Namibia records 54 seasonal flu cases

Obrein Simasiku

The Ministry of Health and Social Services has appealed to the public not to panic following the outbreak of the H1N1 influenza, with 54 confirmed cases countrywide.

The 54 cases are of a total 190 suspected cases countrywide.

“The cases were reported mainly from Otjozondjupa region (24 out of 37 suspected cases), Khomas Region (24 out of 138 suspected cases), and Kavango East Region (6 out of 15 suspected cases). The cases were reported from July 2022 to date, of which some had been investigated for COVID-19 but tested negative,” said health executive director Ben Nangombe.

Nangombe said the ministry is on high alert as it continues with surveillance activities across the country. “The Ministry underscores that there is no H1N1 or Swine Flu outbreak in Namibia, but rather an increase in seasonal Influenza A H1N1 cases, and this is expected,” he said, while appealing for calm.

“The fact that we are in the flu season, it is expected that there will be more cases of flu and people should also note that this is a self-limiting disease in most cases, meaning it will resolve by itself,” he added.

The ministry is thus urging people exhibiting signs and symptoms of the disease should have bed rest, take plenty of fluids and manage fever and cough with over-the-counter medication, seek medical attention only if you have a severe flu-like illness or if you develop difficulty in breathing. If infected, limit contact with others to prevent the spread of the infection.

Namibia experienced a large-scale H1N1 outbreak in 2009-2010, where over 8000 suspected cases were reported, out of which 102 cases tested positive. One death was reported.

The highest burden of epidemiologically linked cases was experienced in the northern regions of Ohangwena and Omusati, as well as //Kharas Region.

Since then, sporadic upsurge of cases have been reported especially in 2018 to 2019 and of recent between August 2022 to present date, said Nangombe.

“It is worth noting that this seasonal influenza is not a new flu virus, and equally important to note that there is no need for panic. The public is urged to remain calm and comply with the control measures put in place in order to contain and prevent further transmission. There is no need for panic, as this is not a new subtype of the flu strain,” he reiterated.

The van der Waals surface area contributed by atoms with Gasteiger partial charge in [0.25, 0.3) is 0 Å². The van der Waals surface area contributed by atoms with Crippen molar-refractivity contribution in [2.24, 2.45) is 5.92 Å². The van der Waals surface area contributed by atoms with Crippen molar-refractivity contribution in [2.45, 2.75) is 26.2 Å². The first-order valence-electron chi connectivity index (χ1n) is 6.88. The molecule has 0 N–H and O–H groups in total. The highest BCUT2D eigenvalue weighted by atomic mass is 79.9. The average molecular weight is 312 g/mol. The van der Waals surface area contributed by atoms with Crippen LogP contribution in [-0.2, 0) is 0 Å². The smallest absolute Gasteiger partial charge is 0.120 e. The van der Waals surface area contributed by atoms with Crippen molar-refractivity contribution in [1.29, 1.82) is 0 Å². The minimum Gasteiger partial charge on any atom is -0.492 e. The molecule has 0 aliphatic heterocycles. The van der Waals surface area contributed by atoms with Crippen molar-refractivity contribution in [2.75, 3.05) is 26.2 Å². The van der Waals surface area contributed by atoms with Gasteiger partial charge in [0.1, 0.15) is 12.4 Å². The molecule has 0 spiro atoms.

H1N1 influenza is a viral acute respiratory infection in humans, often characterized by fever, headache myalgia and other flu-like symptoms. According to the ministry, H1N1 is clinically indistinguishable from other viral respiratory infections and can only be laboratory confirmed. Sporadic seasonal transmission has been encountered globally, including in Namibia.

Influenza A H1N1 has been reclassified as a seasonal influenza virus after the 2009 pandemic.

“H1N1 has been circulating globally all year round, however, cases peak from the winter season. Thus, it is not an uncommon occurrence for people to fall ill with flu-like symptoms from this particular strain. With the change in weather that Namibia is currently experiencing, a rise in cases is expected as well,”

Influenza A H1N1 was previously referred to as ‘Swine flu’ during 2009 as it was of zoonotic origin and was transmitted from pigs to humans. However, after the 2009 outbreak, the pandemic transitioned into an epidemic and transmission evolved to the point where H1N1 is now being transmitted from humans to humans, and therefore it is now reclassified as a seasonal flu and not Swine flu.

“The seasonal influenza vaccination is the best protection available against flu. The Influenza A H1N1 strain is included in the seasonal flu vaccine which is available in Namibia. However, the vaccine is only available in the private sector at the moment,” said Nangombe.

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